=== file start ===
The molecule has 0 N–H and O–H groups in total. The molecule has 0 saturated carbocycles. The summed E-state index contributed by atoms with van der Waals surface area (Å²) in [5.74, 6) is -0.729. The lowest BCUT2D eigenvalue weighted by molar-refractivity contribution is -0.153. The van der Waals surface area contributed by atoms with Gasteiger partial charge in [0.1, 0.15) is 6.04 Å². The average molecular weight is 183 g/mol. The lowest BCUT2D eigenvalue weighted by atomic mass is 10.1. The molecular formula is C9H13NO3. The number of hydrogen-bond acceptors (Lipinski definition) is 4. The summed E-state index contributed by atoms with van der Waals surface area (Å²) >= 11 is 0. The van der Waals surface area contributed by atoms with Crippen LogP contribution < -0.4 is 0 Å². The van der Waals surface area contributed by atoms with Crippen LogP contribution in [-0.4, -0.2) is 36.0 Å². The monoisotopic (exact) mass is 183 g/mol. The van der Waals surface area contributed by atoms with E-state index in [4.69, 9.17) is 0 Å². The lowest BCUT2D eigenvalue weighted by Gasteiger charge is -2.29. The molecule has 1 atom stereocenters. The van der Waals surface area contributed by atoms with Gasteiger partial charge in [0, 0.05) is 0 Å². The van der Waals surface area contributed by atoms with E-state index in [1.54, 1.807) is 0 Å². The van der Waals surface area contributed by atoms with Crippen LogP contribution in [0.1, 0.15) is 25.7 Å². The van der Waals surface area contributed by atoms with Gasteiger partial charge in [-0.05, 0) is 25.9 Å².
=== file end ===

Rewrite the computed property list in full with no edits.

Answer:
The molecule has 0 N–H and O–H groups in total. The molecule has 0 saturated carbocycles. The summed E-state index contributed by atoms with van der Waals surface area (Å²) in [5.74, 6) is -0.729. The lowest BCUT2D eigenvalue weighted by molar-refractivity contribution is -0.153. The van der Waals surface area contributed by atoms with Gasteiger partial charge in [0.1, 0.15) is 6.04 Å². The average molecular weight is 183 g/mol. The lowest BCUT2D eigenvalue weighted by atomic mass is 10.1. The molecular formula is C9H13NO3. The number of hydrogen-bond acceptors (Lipinski definition) is 4. The summed E-state index contributed by atoms with van der Waals surface area (Å²) >= 11 is 0. The van der Waals surface area contributed by atoms with Crippen LogP contribution < -0.4 is 0 Å². The van der Waals surface area contributed by atoms with Crippen LogP contribution in [-0.4, -0.2) is 36.0 Å². The monoisotopic (exact) mass is 183 g/mol. The van der Waals surface area contributed by atoms with E-state index in [4.69, 9.17) is 0 Å². The lowest BCUT2D eigenvalue weighted by Gasteiger charge is -2.29. The molecule has 1 atom stereocenters. The van der Waals surface area contributed by atoms with Gasteiger partial charge in [0, 0.05) is 0 Å². The van der Waals surface area contributed by atoms with E-state index in [1.54, 1.807) is 0 Å². The van der Waals surface area contributed by atoms with Crippen LogP contribution in [0.1, 0.15) is 25.7 Å². The van der Waals surface area contributed by atoms with Gasteiger partial charge in [-0.05, 0) is 25.9 Å².